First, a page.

Stun gun man's torch van' threat

PUBLISHED: 13:22 17 February 2006 | UPDATED: 21:42 28 May 2010

WILLIAM Field was armed with an illegal electronic stun gun when he went to his nephew s home to settle a dispute over a family funeral on Monday morning. He threatened to torch Mark Field s £12,500 van when he was refused entry to his home — and produced

WILLIAM Field was armed with an illegal electronic stun gun when he went to his nephew's home to settle a dispute over a family funeral on Monday morning.

He threatened to torch Mark Field's £12,500 van when he was refused entry to his home - and produced a can of petrol from his car.

Police called to the incident found the stun gun, similar to the taser guns currently being trialled by Cambridgeshire police, in Field's Ford Focus, along with a cosh and a lock knife.

At Fenland Magistrates' Court on Tuesday, 48-year-old Field, of Hillside Road, March, admitted threatening to set fire to the van, and possessing the three weapons.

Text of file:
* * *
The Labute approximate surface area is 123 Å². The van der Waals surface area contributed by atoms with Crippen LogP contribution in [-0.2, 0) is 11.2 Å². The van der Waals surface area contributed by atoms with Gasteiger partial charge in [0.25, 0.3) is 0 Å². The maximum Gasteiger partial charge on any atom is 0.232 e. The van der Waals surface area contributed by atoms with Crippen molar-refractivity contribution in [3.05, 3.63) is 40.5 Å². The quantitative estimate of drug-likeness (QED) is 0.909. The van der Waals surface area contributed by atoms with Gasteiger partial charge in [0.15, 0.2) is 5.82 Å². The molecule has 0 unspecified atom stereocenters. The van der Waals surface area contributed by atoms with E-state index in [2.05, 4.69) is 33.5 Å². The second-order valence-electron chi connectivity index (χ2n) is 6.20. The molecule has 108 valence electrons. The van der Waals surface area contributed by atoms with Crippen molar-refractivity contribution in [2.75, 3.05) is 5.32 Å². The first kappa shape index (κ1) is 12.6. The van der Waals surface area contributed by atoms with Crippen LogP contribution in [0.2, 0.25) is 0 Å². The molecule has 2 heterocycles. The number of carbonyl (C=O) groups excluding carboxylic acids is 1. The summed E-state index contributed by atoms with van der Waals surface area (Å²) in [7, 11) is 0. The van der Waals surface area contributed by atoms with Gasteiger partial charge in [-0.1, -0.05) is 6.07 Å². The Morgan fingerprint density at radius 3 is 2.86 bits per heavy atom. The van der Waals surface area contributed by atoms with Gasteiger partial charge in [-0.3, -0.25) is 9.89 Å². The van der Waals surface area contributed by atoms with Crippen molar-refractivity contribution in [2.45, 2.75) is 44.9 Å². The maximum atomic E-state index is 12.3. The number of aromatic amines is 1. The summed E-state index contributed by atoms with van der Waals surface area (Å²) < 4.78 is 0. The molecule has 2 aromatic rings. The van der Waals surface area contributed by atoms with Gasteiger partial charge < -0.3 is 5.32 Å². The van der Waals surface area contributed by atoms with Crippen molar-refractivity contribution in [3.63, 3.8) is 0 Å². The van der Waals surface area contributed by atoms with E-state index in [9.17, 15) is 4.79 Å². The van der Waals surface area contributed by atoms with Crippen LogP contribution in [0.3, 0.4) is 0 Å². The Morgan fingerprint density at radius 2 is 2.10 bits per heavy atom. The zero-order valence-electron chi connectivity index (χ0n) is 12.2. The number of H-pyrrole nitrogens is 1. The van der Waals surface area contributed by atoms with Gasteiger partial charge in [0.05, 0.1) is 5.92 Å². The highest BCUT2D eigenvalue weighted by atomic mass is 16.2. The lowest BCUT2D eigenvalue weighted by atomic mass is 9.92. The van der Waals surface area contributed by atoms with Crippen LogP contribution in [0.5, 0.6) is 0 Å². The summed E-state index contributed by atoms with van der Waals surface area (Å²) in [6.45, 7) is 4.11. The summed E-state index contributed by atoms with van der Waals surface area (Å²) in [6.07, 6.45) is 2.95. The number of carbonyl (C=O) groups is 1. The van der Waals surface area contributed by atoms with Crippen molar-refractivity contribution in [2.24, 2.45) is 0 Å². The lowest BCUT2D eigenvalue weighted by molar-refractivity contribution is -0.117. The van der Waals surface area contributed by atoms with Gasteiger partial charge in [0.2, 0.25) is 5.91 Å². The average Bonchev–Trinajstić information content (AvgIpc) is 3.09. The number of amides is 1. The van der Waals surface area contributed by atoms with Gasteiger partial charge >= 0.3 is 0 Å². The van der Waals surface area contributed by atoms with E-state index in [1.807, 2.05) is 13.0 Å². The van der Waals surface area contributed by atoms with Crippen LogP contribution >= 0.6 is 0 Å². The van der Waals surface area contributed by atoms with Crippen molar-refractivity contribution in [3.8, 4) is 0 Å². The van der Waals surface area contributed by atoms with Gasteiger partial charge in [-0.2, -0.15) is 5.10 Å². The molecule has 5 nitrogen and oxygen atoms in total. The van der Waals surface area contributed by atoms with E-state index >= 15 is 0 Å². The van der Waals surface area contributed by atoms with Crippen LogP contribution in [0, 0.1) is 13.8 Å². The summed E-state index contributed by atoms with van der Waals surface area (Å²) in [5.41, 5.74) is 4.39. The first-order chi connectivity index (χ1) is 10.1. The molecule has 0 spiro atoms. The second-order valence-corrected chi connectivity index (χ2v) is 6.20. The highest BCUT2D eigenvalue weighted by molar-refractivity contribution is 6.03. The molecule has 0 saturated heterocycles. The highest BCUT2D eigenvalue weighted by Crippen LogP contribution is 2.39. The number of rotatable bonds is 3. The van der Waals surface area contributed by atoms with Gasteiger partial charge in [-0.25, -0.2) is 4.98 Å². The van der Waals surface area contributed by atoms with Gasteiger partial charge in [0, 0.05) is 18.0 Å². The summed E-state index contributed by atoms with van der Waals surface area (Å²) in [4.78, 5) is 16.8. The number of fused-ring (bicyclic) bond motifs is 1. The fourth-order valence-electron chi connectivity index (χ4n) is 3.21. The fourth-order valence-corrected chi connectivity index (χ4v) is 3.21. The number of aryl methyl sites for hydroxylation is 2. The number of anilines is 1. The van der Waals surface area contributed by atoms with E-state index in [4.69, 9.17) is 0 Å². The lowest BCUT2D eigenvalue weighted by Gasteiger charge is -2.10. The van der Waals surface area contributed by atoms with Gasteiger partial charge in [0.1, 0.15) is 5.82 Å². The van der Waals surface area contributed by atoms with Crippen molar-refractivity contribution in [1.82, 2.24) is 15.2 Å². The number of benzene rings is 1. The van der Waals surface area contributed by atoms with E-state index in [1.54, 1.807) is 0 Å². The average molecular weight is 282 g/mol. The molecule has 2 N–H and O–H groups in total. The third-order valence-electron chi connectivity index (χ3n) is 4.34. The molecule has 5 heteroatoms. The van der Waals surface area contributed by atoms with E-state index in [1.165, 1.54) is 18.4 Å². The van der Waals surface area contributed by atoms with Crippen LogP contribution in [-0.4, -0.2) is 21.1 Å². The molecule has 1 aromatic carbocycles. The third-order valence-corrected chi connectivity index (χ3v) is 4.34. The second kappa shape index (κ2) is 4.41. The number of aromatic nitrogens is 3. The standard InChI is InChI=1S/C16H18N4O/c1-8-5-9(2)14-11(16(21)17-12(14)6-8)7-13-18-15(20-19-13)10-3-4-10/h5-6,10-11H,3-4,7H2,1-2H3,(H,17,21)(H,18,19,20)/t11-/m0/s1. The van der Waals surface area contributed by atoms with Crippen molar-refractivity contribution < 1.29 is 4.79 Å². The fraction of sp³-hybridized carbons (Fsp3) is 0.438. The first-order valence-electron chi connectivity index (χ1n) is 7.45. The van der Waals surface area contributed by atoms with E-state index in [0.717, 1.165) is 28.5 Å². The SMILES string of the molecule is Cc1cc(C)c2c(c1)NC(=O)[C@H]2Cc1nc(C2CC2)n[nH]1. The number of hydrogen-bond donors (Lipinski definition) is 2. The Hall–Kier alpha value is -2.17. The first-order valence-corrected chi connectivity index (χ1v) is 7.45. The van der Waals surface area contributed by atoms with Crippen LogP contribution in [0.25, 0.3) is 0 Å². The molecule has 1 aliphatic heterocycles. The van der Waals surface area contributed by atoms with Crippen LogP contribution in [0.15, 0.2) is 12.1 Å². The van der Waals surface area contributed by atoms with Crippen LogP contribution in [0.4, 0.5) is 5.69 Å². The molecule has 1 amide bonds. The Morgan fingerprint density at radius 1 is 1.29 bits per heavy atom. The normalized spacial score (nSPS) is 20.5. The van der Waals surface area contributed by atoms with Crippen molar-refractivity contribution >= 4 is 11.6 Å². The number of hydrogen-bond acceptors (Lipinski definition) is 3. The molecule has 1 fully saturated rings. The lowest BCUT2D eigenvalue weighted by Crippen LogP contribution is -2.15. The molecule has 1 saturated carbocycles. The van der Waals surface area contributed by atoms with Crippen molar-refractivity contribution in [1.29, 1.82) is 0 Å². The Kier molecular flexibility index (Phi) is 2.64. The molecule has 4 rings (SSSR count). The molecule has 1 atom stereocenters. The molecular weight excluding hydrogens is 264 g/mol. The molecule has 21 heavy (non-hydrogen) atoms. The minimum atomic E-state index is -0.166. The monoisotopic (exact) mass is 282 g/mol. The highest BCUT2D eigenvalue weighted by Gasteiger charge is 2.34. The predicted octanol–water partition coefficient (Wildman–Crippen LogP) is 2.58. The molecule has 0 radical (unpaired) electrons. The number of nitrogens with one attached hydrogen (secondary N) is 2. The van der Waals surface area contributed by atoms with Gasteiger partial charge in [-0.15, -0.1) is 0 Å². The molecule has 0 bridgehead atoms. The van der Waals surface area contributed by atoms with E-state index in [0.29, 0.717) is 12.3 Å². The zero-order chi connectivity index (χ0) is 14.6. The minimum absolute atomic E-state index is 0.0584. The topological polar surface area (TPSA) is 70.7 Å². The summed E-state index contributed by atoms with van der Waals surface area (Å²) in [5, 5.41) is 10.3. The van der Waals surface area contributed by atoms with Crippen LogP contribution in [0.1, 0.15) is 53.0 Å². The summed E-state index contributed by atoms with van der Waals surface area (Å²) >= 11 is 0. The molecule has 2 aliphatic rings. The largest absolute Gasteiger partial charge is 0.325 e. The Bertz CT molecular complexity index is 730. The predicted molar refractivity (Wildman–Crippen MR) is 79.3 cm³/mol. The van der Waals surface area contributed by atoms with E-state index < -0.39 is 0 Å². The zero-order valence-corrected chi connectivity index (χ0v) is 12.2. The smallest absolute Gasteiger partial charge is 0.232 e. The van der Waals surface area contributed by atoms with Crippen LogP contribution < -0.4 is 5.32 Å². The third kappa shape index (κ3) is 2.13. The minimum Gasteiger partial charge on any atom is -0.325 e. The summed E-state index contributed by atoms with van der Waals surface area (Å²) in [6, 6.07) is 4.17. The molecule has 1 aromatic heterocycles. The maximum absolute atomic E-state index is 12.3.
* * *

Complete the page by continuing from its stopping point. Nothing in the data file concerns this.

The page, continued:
He was sent to Cambridge Crown Court for sentencing and remanded in custody.

Field had tried to telephone his nephew 17 times the previous night, said Nicola Ebbs, prosecuting.

He went to Mark Field's home in the Birches at March about 8.30am.

He complained about the unanswered calls, and when refused entry to the property threatened to burn the van out.

Police were called when he collected a silver petrol can from his car.

Field told officers he could "not stand the sight of Mark Field" and again threatened to burn his van.

Inside Field's car, police found a silver petrol can containing 2.5 litres of petrol, a black plastic stun gun with four electrodes which was in working order, a black wooden cosh, a lock knife, and a box of matches.

"If he had carried out the threat, the consequences could have been serious," said Miss Ebbs.

"The van could have exploded in the vicinity of the house, and serious injury could have been caused."

In mitigation Roger Glazebrook said Field had not used or attempted to use any of the weapons.

There had been a family dispute over his mother's funeral after she died last December, and Field had tried to sort it out with his nephew.

"He is ashamed of what he did, he said. "He had no intention of using the petrol or the weapons. He was under a lot of strain because of the family dispute.

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